Allerton Bywater colliery was the last pit in the Leeds district to close.
That was in 1992. All remnants of the life of a coal mine that was the economic bedrock of a typical Yorkshire mining community have been erased. Where the pit wheels dominated the skyline there is now a modern housing estate.
In the year it closed the pit had more than 1,000 miners and made an operating surplus for the country of £9.9 million.
Its closure, like that of almost 200 in Britain's coalfields, symbolised the economic insanity and political vindictiveness of a Tory government hell-bent on wrecking one of Britain's key industries, its workforce, its communities - and most importantly its union, the National Union of Mineworkers (NUM).
This was the punishment inflicted upon workers who had dared to stand up against the Tories in the 1984-5 miners' strike against pit closures.
Though the colliery is gone, the community remains. This week it will honour the memory of men and boys killed in accidents at the colliery with the unveiling of a memorial as close to the pithead as subsequent building allows.
The memorial is an obelisk created in the shape of the pit cage which lowered men up and down the quarter-mile-deep mine shaft.
The cage was a strange affair, a remnant of the pit's early days in the 1800s. It was a double-decker, but the bottom deck was small, only 4' 6" deep - less than one-and-a-half metres.
Clive Cowell, the last NUM branch secretary at Allerton Bywater and one of the driving forces behind the campaign to create a memorial, said: "We realised it dated from the time that young boys - virtually children - were sent underground. That was their part of the cage."
When the lower age limit for mining was raised, men instead had to stoop in the cage's shallow lower deck.
On the four sides of the obelisk are pit scenes created by sculptor Harry Malkin, himself a former miner from Fryston colliery which was just a few miles away. The sculptures, which were fired in a local brickworks, depict scenes from mining life in the village.
One is of men fixing roof bolts, a system of securing the millions of tonnes of rock over the miners' heads.
Another is a Doscoe - a modern coal-ripping machine. The third is men in the pit cage, crouching on the lower level. And on the fourth side are the people of the mining community marching behind their union banner.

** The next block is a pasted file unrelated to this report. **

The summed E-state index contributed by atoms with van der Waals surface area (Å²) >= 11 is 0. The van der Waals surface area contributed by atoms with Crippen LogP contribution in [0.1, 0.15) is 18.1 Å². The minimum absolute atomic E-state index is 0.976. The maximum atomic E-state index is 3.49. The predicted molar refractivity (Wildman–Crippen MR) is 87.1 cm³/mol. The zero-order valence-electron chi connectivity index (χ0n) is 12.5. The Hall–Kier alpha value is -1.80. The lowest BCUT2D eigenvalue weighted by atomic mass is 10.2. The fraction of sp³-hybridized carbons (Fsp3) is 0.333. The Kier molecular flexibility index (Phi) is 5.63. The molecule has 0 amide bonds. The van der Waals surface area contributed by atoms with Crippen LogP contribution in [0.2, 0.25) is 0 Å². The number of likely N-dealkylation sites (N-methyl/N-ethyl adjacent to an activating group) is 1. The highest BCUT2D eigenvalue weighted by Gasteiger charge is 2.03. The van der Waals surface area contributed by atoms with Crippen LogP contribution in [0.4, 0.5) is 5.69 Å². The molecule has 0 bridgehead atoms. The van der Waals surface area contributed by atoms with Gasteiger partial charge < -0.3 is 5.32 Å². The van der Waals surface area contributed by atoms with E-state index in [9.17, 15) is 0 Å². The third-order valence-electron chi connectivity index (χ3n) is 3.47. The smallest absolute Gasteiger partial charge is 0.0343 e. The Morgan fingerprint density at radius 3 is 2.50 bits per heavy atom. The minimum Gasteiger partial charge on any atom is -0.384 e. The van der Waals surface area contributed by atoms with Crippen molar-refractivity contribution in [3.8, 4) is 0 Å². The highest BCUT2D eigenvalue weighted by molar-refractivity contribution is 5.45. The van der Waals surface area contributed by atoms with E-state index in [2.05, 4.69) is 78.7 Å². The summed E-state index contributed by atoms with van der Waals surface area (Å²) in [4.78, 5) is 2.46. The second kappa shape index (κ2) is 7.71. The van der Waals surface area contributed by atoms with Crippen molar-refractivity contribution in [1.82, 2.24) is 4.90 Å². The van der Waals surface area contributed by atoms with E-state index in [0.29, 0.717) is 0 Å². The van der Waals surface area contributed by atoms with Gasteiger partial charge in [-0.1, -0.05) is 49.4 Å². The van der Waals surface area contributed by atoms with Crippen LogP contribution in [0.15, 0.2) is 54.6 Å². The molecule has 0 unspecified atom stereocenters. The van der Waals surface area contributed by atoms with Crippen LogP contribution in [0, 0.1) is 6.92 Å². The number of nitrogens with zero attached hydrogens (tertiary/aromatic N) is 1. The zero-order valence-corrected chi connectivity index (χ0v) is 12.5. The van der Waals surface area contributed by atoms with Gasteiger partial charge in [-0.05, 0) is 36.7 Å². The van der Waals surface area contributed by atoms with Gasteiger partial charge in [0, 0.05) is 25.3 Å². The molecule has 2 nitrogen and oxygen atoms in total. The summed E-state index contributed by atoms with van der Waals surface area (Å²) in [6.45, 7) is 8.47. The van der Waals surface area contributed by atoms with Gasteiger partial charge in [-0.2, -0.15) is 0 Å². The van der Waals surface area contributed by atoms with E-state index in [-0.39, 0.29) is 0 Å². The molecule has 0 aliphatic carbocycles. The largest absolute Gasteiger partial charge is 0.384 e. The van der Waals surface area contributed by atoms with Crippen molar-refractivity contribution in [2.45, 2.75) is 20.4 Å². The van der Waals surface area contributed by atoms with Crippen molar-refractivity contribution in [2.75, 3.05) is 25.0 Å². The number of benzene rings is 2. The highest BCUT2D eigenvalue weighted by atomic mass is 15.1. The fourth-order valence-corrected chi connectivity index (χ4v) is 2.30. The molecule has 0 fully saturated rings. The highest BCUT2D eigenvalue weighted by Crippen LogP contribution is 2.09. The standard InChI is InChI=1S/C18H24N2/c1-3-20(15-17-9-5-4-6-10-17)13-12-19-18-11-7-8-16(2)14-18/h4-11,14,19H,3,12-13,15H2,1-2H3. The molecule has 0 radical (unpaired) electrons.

Cowell researched the history of deaths at the pit. Studying the records, his work uncovered a strange fatality at another Yorkshire colliery.
The list of deaths gave the name of a boy, then his age - "less than 12 months."
"What was a baby doing underground, even in Victorian times?" he said.
"Then we realised. Women worked as miners in the 1800s. A woman miner had had a baby, but going back to work she took the baby down the pit with her. It was killed there."
The memorial will also honour the unknown thousands of Allerton Bywater miners who died as a result of industrial diseases contracted through working underground, such as the lung condition pneumoconiosis.
For 18 years from 1979 to 1997 successive Tory governments resisted attempts by NUM Members of Parliament and the NUM to have it recognised as an industrial disease whose victims merited compensation from the industry.
Tory government reports were even prepared by civil servants calculating how much money was being saved each year through blocking recognition, based on the numbers of miners who would be unable to make a claim because they had died.
Why has it taken 20 years since the pit closure to get around to creating a memorial?
Cowell said: "Soon after the pit shut, one of the miners said there should be one. But within a year of the pit closing he took his own life."
The idea was put aside. It was taken up by Cowell and others associated with the pit a couple of years ago. They launched a fund-raising drive - £30,000 was needed for the ambitious project.
They had small pin badges created in the effigy of a miners' lamp, in red and gold, bearing the words "Allerton Bywater Colliery Miners' Memorial." Sales were gradual, but when the £5 badges received local and national press publicity orders poured in in their hundreds.
"They had to send the mail round in sacks," said Cowell. "And my house was busier than the corner shop with people coming and going. I had to get my daughter in to help. We could reply to about 50 a day."
Since the closure Allerton Bywater's NUM branch banner has had pride of place behind glass in the foyer of Leeds Civic Hall.
It will be brought out for the day and will head the march. An earlier branch banner, kept on display at Northern College in Barnsley, will also return to the village for the march and the unveiling. So will the new banner of the Women Against Pit Closures Movement (WAPC) accompanied by campaigners Anne Scargill and Betty Cook. It made its first public outing at the Durham Miners' Gala in July this year.
The unveiling day on Saturday September 8 starts at 1pm with a march from the village's Brigshaw High School to the former pit-head, where there will be a platform and speakers. In addition to the Allerton Bywater NUM and WAPC banners, taking part will be the banner of the closed down Allerton Bywater Workshops branch of the NUM, and the banner of Kellingley colliery - one of only two pits still operating in Yorkshire.
The names of the 87 men and boys killed will be read out as part of the ceremony.
For more information visit the former colliery's website at www.abcminersmemorial.co.uk
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